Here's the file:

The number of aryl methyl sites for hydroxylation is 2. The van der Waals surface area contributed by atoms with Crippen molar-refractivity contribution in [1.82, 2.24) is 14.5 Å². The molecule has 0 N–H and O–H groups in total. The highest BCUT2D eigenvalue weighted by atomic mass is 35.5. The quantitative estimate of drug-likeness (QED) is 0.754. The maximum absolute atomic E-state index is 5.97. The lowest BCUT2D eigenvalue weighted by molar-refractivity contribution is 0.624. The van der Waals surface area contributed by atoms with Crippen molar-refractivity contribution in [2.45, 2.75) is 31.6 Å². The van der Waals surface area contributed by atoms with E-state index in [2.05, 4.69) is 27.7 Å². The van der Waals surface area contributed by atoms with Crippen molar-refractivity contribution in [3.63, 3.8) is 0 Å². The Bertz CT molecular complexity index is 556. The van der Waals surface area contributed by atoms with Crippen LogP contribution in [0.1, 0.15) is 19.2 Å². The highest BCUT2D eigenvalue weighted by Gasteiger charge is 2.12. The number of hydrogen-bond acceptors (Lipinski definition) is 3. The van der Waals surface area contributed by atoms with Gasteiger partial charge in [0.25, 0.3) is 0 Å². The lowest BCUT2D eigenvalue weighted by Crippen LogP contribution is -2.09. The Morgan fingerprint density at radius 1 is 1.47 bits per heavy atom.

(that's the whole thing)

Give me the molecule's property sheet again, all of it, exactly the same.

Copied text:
The number of aryl methyl sites for hydroxylation is 2. The van der Waals surface area contributed by atoms with Crippen molar-refractivity contribution in [1.82, 2.24) is 14.5 Å². The molecule has 0 N–H and O–H groups in total. The highest BCUT2D eigenvalue weighted by atomic mass is 35.5. The quantitative estimate of drug-likeness (QED) is 0.754. The maximum absolute atomic E-state index is 5.97. The lowest BCUT2D eigenvalue weighted by molar-refractivity contribution is 0.624. The van der Waals surface area contributed by atoms with Crippen molar-refractivity contribution in [2.45, 2.75) is 31.6 Å². The van der Waals surface area contributed by atoms with E-state index in [2.05, 4.69) is 27.7 Å². The van der Waals surface area contributed by atoms with Crippen molar-refractivity contribution in [3.63, 3.8) is 0 Å². The Bertz CT molecular complexity index is 556. The van der Waals surface area contributed by atoms with Crippen LogP contribution in [0.1, 0.15) is 19.2 Å². The highest BCUT2D eigenvalue weighted by Gasteiger charge is 2.12. The number of hydrogen-bond acceptors (Lipinski definition) is 3. The van der Waals surface area contributed by atoms with Gasteiger partial charge in [0.25, 0.3) is 0 Å². The lowest BCUT2D eigenvalue weighted by Crippen LogP contribution is -2.09. The Morgan fingerprint density at radius 1 is 1.47 bits per heavy atom.